On April 11, 2011 the law came into force, which caused a wave of debate in French society. The Socialist Party, although it condemned the wearing of the “full veil”, argued only for its ban in public places, and not in the street. “The French Council of the Muslim Cult” does not criticize the initiative either, considering the obligation to wear the “full veil” to be a literal reading of the Koran, and not an actual religious precept.
Representatives of the French police, on the other hand, face a number of obstacles to translate this law into practice, since, according to the law, law enforcement officers are not eligible to use force on violators, and police intervention in such cases may create unrest. In addition, you can imagine what would happen if a male police officer tried to “have a talk” with a woman in the “full veil” in a community of Muslims.
Undoubtedly, French Muslims are a very important component of the population. In an effort to live according to the laws of their faith and to preserve it, they unfortunately feel surrounded by a crowd of atheists, for whom everything is relative, the emphasis of good and evil is shifted, aggression towards believers prevails, especially towards Muslims. Of course, this does not justify the actions of religious terrorists against the cartoonists at Charlie Hebdo. Nevertheless, it behooves French society (as, indeed, other countries) to overcome its feeling of superiority and to defend its democratic principles, to not forget the rights of other religions, giving them the freedom of religion and not allowing the mockery of their religious sentiments.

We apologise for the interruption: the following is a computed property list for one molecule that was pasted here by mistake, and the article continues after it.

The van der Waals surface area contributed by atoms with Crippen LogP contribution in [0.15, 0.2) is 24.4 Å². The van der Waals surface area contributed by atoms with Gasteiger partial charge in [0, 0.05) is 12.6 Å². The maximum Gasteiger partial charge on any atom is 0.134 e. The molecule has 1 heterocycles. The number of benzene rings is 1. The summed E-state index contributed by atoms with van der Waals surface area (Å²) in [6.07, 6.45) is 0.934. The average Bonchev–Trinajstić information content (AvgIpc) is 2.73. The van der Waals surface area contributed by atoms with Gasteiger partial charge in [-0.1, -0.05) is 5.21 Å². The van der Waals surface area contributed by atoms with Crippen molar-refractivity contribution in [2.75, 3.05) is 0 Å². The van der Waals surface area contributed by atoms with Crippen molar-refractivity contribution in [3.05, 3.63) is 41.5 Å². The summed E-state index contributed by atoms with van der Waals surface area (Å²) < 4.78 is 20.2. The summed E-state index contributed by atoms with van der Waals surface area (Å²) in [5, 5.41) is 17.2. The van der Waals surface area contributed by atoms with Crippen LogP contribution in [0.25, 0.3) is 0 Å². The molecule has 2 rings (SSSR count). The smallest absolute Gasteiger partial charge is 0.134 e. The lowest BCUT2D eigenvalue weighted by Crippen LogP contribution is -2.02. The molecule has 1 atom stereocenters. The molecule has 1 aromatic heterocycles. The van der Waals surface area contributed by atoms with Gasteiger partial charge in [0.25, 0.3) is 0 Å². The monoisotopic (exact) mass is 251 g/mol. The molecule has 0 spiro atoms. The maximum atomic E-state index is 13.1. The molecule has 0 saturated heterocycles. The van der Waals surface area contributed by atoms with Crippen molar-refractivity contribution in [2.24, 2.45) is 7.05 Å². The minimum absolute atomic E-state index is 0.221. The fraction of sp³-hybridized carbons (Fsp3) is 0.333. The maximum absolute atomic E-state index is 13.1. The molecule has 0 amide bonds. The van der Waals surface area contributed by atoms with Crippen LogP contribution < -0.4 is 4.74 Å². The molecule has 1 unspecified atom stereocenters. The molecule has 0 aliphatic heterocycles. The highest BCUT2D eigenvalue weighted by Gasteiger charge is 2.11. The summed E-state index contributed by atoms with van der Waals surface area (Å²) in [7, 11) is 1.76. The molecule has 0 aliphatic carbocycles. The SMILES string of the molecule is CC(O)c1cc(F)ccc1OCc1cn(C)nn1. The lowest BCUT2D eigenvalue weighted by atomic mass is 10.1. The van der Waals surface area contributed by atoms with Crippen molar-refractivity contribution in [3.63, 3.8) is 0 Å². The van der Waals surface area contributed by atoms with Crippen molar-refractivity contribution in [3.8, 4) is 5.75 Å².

Vladimir Platov, an expert on the Middle East, exclusively for the online magazine “New Eastern Outlook”.